After lunch we walked to
Café Verrazzano, a small restaurant known for it’s antipasti plates, perfect for sampling. We arrived just before one o’clock and only had to wait a minute for a table to be cleared. Within the next fifteen minutes the restaurant got busier and the wait for a table much longer.

Although the various dishes we shared were all delicious, the service was rushed and rather brusque. I think they’ve developed an American mentality and want to turn the tables several times a day. Normally in Italy the table is yours for as long as you want it…no one will make you feel rushed, or even bring you the bill until you ask for it. Because Florence is such a touristy town these same rules might not apply…we had a similar experience several years ago at
Acqua al Due.

After lunch we headed to the San Lorenzo Mercato. We didn’t know if anything would be open on Sunday, and had been told that the market was closed on Mondays, so we wanted to make the most of our time on Saturday. We all had lots of people to shop for, and the market was one big shopping opportunity!

We took a stroll through the Mercato Centrale, the covered food market first. Downstairs there are loads of shops selling specialty goods, meats, cheeses, fish, one place more interesting than the next. Whole chickens, heads and feet still attached. Internal organs….stomachs, livers, god knows what else. Cheeses I’ve never heard of, more varieties of sausage than I could ever imagine. It’s a fun place!

Upstairs are the fresh fruits and vegetables. Even here there are things I’m not familiar with, and we all enjoyed strolling through the aisles, wishing we could take everything home and start cooking…..well at least I did!

Back outside we begin looking for bargains. I bought gloves and beautiful paper, and a few Tshirts for my grandson. Beth and Jami found scarves which were not only beautiful and affordable, but also lightweight and easy to pack. Writing this now makes it sound so cut and dried, but no, that’s not the way it happened. We wandered and looked, stopped, asked prices, selected colors and styles. I’m usually not a big shopper, but this was fun, just a relaxed afternoon, strolling, talking and shopping.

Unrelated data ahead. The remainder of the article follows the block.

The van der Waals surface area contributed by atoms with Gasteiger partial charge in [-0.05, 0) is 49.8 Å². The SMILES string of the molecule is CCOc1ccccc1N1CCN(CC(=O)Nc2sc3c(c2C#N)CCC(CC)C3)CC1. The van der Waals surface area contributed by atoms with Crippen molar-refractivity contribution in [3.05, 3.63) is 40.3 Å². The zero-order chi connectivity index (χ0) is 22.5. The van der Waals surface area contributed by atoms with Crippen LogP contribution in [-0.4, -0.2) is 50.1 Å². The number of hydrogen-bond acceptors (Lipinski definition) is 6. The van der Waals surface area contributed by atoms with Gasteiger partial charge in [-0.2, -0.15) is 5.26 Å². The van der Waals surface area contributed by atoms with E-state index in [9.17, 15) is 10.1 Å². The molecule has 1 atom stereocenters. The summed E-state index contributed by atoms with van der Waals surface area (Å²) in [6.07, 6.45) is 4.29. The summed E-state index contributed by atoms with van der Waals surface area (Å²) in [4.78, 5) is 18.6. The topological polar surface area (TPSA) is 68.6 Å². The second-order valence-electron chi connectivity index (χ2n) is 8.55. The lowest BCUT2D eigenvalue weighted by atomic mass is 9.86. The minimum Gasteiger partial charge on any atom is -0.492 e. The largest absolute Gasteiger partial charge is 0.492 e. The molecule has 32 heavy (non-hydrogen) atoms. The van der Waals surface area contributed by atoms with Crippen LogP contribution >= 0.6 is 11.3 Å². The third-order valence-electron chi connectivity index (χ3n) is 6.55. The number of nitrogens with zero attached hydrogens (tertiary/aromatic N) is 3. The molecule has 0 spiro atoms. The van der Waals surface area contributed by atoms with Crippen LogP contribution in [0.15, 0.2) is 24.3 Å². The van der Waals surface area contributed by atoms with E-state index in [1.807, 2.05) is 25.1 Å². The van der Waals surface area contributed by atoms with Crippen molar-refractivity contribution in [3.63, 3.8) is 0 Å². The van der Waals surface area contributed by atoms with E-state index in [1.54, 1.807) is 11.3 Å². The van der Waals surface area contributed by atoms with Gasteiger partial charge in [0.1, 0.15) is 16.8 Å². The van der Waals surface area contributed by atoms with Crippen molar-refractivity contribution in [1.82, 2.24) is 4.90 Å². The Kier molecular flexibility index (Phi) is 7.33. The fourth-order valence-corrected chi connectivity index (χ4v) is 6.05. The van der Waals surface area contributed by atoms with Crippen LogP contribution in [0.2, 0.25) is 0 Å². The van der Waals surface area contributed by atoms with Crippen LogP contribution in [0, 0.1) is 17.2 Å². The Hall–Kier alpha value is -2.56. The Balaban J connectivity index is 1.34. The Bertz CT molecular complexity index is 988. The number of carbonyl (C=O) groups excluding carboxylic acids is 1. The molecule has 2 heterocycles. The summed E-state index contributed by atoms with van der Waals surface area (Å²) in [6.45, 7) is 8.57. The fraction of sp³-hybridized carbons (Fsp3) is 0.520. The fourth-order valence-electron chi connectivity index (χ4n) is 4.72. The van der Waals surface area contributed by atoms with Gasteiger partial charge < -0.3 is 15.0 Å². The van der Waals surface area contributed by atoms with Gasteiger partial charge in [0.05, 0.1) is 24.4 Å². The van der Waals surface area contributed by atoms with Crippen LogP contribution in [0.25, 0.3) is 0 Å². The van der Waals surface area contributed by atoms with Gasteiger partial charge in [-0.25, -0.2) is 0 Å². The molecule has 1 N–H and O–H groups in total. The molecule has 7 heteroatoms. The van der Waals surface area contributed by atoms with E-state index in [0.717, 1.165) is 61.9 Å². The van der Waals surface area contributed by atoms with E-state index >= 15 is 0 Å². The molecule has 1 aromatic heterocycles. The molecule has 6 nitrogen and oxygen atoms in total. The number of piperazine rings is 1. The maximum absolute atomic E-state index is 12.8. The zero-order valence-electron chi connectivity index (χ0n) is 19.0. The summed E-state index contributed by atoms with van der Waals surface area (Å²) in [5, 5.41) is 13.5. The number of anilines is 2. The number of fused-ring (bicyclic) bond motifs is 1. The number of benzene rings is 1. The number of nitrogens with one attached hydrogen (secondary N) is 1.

We went back to our rooms to drop off out loot and to take a short rest….we’d started very early and had accomplished a lot so far. The good news is that our room no longer had a bad smell!

r recharging our batteries we set off again, this time towards the Piazza Signoria, Palazzo Vecchio and the Uffizi. Florence is one big open air museum, and every where you look there’s something to see, sometimes it’s an ancient building, sometimes a beautiful piece of sculpture, and sometimes it’s something not so old but just as beautiful and interesting!
We wandered through the courtyard of the Uffizi, towards the Arno. In the summer this courtyard will be packed with tourists, vendors, and artists, but today it wasn’t too crowded.

We walked onto the Ponte Vecchio, stopping to admire the jewelry and the views. It was cloudy, but so far wasn’t raining. We decided to walk to the Pitti Palace even though we didn’t plan to go in. Although the building is huge, and the interiors are beautifully baroque, the outside isn’t quite what I visualize when I hear the word ‘palace’ -it's quite plain and boxy, but I'm sure there's an interesting story behind it all.

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At 4/15/2007 02:28:00 AM , Anonymous Judith in Umbria said...

The first time Erin came to visit, we stayed at the Medici at the request of our friend Jane, who was with us. Erin never slept the whole 3 days. It's over that pedestrian shopping street and the kids are out all night, drunk and loud. Then at 7 AM the duomo bells start to chime, every 15 minutes. The elevator is big enough for 2 or 3 with no bags, but only one with baggage. It took 30 minutes to get the bags for 4 people up to the rooms, which were all over the hotel. It also won't go where you tell it to, but as I recall always went to the reception floor before allowing you to press your floor. It was badly in need of renovation, especially the baths.
The terrace was never accessible any time I have been there.
Other than that a room with only skylights sounds like a firetrap, I think you were better off where you were.

At 4/15/2007 04:56:00 AM , Blogger Barbara said...

The only problem we had with noise was when we had a room just off the terace. Our grandson was with us, so I stuck my head out the window and asked the people sitting htere to please keep it down because it was time for him to go to bed.

And we've alwasy had access to the terrace, so I don't know why you coulnd't use it when you were there.

Tiny elevators and multiple trips are no surprise to us anymore, but hopefully any problems with the Medidci elevatro will be solved during the renovation...but the size will stay the same!

I'm confused about your cooment about our rooms...we WERE in the rooms with skyligts, but the rooms were so large, and just off the elevaror/stairwell that I never felt in danger.

At 4/16/2007 02:03:00 PM , Blogger Italian lover said...

Everytime I got Firenze I go to see the David, the Ponte Vecchio and the Duomo. you made some very good choices for your friends. In 1971 we had a room in a pension right across from the Duomo. We had gone to the mercato and didn't understand what un etto was so we came back to the pension and asked them and they immediately lugged a new bed up to our room, three whole floors. Only in Italy. Firenze is bella.